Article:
5) In September, Andrew Flintoff announces his retirement, inadvertently ensuring that Nottinghamshire’s County Championship title win on the same day gets next to no publicity. Three months later, England prove they can win, or at least retain, the Ashes without him.
The 2005 Ashes victory was as high a moment as English cricket since the era of Botham, and Flintoff was the main man. If he wasn’t reducing Ponting to a gibbering wreck with his bowling, he was smashing Warne back over his head for six. Flintoff didn’t win the Ashes on his own that year; it just felt like it.
Inevitably, everyone got a little bit too excited – including the compilers of the 2006 New Year’s honours list, who gave all of the England players MBEs, even Paul Collingwood, whose sole contribution was to score 17 runs in the final Test.
When England then collapsed 5-0 in Australia in 2006/07, Warne and Co had a lot of fun ribbing them about it. Geoffrey Boycott OBE declared that he felt his honour had been rendered so worthless by the awards that “I’m going to tie it round my cat”.
Lessons learned. England regain the Ashes in 2009, thanks partly to Monty Panesar’s surprising batting heroics in the first Test in Cardiff, and Flintoff running out Ponting in the final Test at The Oval. It’s not such a big deal this time, because Australia aren’t quite what they were without Warne and McGrath, and it’s a second Ashes win in four years, rather than a first in 18.
So there isn’t the same level of hysteria, the players aren’t given honours they don’t really deserve and they don’t let the whole thing go to their heads. Consequently, they actually prepare properly for Australia 2010/11.
Still it all threatens to go wrong at the Gabba, as Peter Siddle takes a hat-trick on the first day and Channel Nine’s commentators almost combust with excitement. But Andrew Strauss and Alastair Cook bat England out of a hole to secure a draw and settle the nerves. Strauss gets a bit of luck here and there, but the captain makes good use of it.
Australia’s bowlers, by and large, are not up to the job. Siddle and Mitchell Johnson have good days too infrequently. James Anderson and Tim Bresnan, meanwhile, are far more effective. At times, it seems as if Michael Hussey is the only man keeping Australia in the series, as Ponting scores only sporadically when he’s not doing his Roy Keane impression with the umpires.
When Hussey (known as Mr Cricket, which must come as a surprise to Jimmy Cricket) is out for a duck in the second innings in Melbourne, the game is up. Flintoff, wherever he’s watching, probably raises a smile.
6) First Colin Montgomerie asks his Ryder Cup players not to use Twitter, then he meets them halfway by telling them not to compromise the team’s privacy. He’s only trying to avoid a repeat of the twitstorm created by Kevin Pietersen’s 140-character-max rant after being dropped from England’s one-day cricket squad in August. Tweeter extraordinaire Ian Poulter appears to convince Montgomerie that Twitter can have its benefits, used wisely.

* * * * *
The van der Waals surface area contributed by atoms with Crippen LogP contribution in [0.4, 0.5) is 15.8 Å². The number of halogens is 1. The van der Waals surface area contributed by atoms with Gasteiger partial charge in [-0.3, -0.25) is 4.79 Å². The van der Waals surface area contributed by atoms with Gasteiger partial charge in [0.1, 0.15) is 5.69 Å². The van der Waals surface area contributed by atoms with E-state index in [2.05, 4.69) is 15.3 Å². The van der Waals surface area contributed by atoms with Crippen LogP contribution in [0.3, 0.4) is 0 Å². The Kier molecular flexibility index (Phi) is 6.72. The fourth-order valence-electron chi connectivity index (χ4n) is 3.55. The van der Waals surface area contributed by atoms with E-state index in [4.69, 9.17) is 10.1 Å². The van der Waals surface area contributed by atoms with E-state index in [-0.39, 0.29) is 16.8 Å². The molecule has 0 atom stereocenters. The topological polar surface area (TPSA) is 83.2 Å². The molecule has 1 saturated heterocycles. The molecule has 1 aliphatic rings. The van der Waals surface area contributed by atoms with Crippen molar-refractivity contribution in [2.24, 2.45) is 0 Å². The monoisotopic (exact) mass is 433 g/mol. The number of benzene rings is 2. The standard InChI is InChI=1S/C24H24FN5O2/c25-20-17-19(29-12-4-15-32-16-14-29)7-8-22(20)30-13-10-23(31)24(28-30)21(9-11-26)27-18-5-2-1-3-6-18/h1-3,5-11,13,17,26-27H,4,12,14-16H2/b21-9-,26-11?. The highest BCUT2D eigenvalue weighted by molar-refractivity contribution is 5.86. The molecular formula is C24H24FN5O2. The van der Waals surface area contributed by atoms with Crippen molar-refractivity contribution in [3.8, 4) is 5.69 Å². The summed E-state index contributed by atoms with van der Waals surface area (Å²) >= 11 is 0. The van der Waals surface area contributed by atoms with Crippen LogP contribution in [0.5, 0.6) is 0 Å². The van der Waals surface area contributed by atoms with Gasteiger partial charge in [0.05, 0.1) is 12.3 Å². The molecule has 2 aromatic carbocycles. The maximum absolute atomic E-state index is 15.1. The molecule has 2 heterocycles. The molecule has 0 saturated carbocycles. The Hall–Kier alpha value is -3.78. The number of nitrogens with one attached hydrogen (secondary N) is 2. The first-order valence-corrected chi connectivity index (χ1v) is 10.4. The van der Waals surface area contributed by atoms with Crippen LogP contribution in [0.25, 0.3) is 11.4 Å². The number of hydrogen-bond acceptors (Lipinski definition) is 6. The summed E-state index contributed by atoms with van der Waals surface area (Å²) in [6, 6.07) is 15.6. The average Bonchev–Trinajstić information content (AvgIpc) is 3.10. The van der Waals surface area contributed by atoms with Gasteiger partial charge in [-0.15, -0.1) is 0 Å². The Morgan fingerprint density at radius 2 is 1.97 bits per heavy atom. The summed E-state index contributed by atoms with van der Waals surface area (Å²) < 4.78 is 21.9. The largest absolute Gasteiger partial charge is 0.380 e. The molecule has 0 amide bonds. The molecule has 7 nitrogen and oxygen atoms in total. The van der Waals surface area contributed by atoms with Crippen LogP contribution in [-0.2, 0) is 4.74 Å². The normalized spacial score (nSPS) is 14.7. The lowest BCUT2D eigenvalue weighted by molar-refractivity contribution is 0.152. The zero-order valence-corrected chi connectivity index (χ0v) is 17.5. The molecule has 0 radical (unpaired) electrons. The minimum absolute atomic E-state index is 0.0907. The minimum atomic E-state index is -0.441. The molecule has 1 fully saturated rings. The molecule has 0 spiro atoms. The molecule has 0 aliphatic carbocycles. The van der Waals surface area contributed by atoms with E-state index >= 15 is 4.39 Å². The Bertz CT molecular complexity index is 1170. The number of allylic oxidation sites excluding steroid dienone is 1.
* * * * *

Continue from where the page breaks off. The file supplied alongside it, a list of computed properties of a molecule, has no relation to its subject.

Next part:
Twitter is entirely dependent on the people who use it, which means it can be a brilliant way of sharing information and mobilising opinion, and simultaneously a clog-up of banality, solipsism and tedious re-hashed jokes. It’s also a way for people to demonstrate their startling lack of self-awareness in real time. Puffing the advantages of Twitter in a generally persuasive article in November, Guardian editor Alan Rusbridger writes: “I only have 18,500 followers.” Alan, I’ve got 55. And that’s probably more than I deserve.
“For the record Colin hasn’t banned twitter, he has asked to be respectful to the teams privacy. I played 7 holes today course is awesome,” Poulter tweets after the ‘ban’ is clarified.
As it turns out, Twitter is among the least significant of the Ryder Cup talking points. When photogenic opera singer Katherine Jenkins performs at the welcome ceremony, every photographer’s lens is focused on the face of apologetic serial adulterer Tiger Woods. One picture shows him staring to the heavens, as if desperately trying to avoid temptation. It makes every national newspaper the following day.
The golf takes a while to get going at Celtic Manor. Who’d have thought it would rain heavily in Wales in early October? Apart from anyone who has ever been there. Most of the first day is lost to rain, and the competition ends up running into a fourth day.
Organisers rule that only those with tickets for Sunday’s play will be allowed in on Monday, dismissing any chance of a golf equivalent of Wimbledon’s People’s Sunday. Match director Ed Kitson appears on Five Live to defend this decision – which may or may not be the wrong one – and is given such a hard time by John Inverdale that I end up sympathising with him.
Meanwhile, a whole host of irritating twunts text in to complain about being denied the chance to treat little Johnny and Henrietta to a spontaneous day out at the golf. Well, boo-hoo. I can’t afford to buy a house anywhere I want to live, but I don’t go bothering national radio stations about it. Now piss off.
The interview is not the only bemusing aspect of Five Live’s coverage, which also includes Chris Evans (yes, that one) as a commentator. The justification is that Evans is a golf enthusiast. It still brings to mind Jim Royle’s immortal words in The Royle Family: “That Chris Evans is everywhere. He’s like shit in a field.”
Graeme McDowell, with the US Open title already to his name, holes the winning putt for Europe. It’s still not enough to earn him the BBC Sports Personality of the Year award. It goes instead to Grand National-winning jockey Tony McCoy. After Ryan Giggs’ victory the previous year, the BBC prize is increasingly coming to resemble a lifetime achievement award.
Poulter, on Twitter, puts it rather less diplomatically: “BBC Spoty farce, sorry how could @Graeme_McDowell or @WestwoodLee not win. GMac wins a major westy world no 1. That’s Bollox.”